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rom prejudice or habit, but which we cherishand value because we know that it practically secures the tranquillity and welfare both of individuals and of the publick, and provides, beyond any other frame of government which has ever existed, for the real and useful ends which form at once the only true foundation and only rational object of all political societies.
I have now nearly closed all the considerations which I think it necessary to offer to the committee. I have endeavoured to give a distinct view of the surplus arising on the comparison of the permanent income (computed on the average which I have stated) with what may be expected to be the permanent expenditure in time of peace, and I have also stated the comparison of the supply, and of the ways and means of this particular year. I have pointed out the leading and principal articles of revenue in which the augmentation has taken place, and the corresponding increase in the trade and manufactures of the country; and finally, I have attempted to trace these effects to their causes, and to explain the principles which appear to account for the striking and favourable change in our general situation. From the result of the whole, I trust I am entitled to conclude, that the scene which we are now contemplating is not the transient effect of accident, not the short-lived prosperity of a day, but the genuine and natural result of regular and permanent causes. The season of our severe trial is at an end, and we are at length relieved, not only from the dejection and gloom which, a few years since, hung over the country, but from the doubt and uncertainty which, even for a considerable time after our prospect had begun to brighten, still mingled with the hopes and expectations of the publick. We may yet indeed be subject to those Auctuations which abound in the affairs of a great nation, and which it is impossible to calculate or foresee; but as far as there can be any reliance on human speculations, we have the best ground, from the experience of the past, to look with satisfaction to the present, and with confidence to the future.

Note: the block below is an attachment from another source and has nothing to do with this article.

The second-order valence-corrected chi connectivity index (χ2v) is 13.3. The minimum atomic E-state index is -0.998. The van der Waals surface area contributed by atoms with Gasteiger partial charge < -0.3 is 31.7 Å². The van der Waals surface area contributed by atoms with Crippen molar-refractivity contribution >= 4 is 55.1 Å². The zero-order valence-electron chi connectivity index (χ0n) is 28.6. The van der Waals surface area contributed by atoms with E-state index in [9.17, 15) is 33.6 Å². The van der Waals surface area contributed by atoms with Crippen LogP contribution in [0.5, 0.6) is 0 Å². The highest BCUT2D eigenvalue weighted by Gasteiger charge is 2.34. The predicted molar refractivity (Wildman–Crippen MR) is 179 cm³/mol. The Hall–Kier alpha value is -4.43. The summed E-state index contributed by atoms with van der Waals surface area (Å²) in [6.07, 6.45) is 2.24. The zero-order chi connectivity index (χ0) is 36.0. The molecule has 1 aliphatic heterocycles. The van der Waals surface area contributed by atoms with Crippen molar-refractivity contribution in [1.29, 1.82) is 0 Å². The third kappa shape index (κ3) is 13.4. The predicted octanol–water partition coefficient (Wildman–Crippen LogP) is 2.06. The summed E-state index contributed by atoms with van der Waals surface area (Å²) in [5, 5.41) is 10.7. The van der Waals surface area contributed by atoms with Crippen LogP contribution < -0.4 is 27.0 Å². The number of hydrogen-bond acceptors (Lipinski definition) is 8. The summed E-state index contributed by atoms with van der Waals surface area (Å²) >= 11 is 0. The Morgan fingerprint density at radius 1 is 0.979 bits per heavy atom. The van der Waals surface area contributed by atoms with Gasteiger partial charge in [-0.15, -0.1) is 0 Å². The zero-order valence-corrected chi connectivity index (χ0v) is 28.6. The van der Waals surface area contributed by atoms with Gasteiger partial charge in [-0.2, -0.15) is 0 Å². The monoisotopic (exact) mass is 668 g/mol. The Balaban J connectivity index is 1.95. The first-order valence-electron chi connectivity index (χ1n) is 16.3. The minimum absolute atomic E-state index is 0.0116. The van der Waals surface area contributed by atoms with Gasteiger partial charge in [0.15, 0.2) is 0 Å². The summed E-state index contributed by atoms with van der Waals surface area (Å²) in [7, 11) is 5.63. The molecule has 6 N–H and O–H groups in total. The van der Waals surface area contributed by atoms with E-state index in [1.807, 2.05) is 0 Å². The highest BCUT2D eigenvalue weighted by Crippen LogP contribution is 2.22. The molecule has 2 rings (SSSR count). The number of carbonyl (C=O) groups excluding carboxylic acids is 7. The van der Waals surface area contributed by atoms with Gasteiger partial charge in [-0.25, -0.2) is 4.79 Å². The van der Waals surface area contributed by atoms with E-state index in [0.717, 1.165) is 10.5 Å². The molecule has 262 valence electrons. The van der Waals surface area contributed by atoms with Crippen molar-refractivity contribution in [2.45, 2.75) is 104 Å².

demum redit animus, cùm non spem modo ac votum securitas publica, sed ipsius voti fiduciam et robur assumpserit.” This is a state not of hope only, but of attainment; not barely the encouraging prospect of future advantage, but the solid and immediate benefit of present and actual possession.
On this situation and this prospect, fortunate beyond our most sanguine expectations, let me congratulate you, and the house, and my country! And before I conclude, let me express my earnest wish, my anxious and fervent prayer, that now in this period of our success, for the sake of the present age and of posterity, there may be no intermission in that vigilant attention of parliament to every object connected with the revenue, the resources, and the credit of the state, which has carried us through all our difficulties, and led to this rapid and wonderful improvement;-that, still keeping pace with the exertions of the legislature, the genius and spirit, the loyalty and publick virtue of a great and free people, may long deserve, and under the favour of Providence, may ensure the continuance of this unexampled prosperity; and that Great Britain may thus remain for ages in the possession of these distinguished advantages, under the protection and safeguard of that constitution, to which (as we have been truly told from the throne) they are principally to be ascribed, and which is indeed the great source, and the best security of all that can be dear, and valuable to a nation !